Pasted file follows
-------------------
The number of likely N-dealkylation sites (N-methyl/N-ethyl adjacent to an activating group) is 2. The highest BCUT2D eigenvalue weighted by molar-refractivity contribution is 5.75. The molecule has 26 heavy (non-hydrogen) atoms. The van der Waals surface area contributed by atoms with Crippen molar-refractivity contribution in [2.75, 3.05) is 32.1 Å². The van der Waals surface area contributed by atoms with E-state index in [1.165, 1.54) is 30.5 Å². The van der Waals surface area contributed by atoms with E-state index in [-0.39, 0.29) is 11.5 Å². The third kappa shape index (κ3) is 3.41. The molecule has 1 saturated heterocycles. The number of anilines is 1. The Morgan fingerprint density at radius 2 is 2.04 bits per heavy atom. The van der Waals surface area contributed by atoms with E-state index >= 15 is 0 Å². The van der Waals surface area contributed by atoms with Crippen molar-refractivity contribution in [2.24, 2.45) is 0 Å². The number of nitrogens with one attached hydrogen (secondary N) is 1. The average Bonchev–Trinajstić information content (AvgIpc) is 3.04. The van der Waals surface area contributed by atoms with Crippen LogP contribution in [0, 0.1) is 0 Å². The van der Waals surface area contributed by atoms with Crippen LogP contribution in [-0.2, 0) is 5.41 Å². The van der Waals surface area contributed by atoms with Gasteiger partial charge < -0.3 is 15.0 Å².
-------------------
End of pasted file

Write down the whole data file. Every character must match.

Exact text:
The number of likely N-dealkylation sites (N-methyl/N-ethyl adjacent to an activating group) is 2. The highest BCUT2D eigenvalue weighted by molar-refractivity contribution is 5.75. The molecule has 26 heavy (non-hydrogen) atoms. The van der Waals surface area contributed by atoms with Crippen molar-refractivity contribution in [2.75, 3.05) is 32.1 Å². The van der Waals surface area contributed by atoms with E-state index in [1.165, 1.54) is 30.5 Å². The van der Waals surface area contributed by atoms with E-state index in [-0.39, 0.29) is 11.5 Å². The third kappa shape index (κ3) is 3.41. The molecule has 1 saturated heterocycles. The number of anilines is 1. The Morgan fingerprint density at radius 2 is 2.04 bits per heavy atom. The van der Waals surface area contributed by atoms with E-state index >= 15 is 0 Å². The van der Waals surface area contributed by atoms with Crippen molar-refractivity contribution in [2.24, 2.45) is 0 Å². The number of nitrogens with one attached hydrogen (secondary N) is 1. The average Bonchev–Trinajstić information content (AvgIpc) is 3.04. The van der Waals surface area contributed by atoms with Crippen LogP contribution in [0, 0.1) is 0 Å². The van der Waals surface area contributed by atoms with Crippen LogP contribution in [-0.2, 0) is 5.41 Å². The van der Waals surface area contributed by atoms with Gasteiger partial charge < -0.3 is 15.0 Å².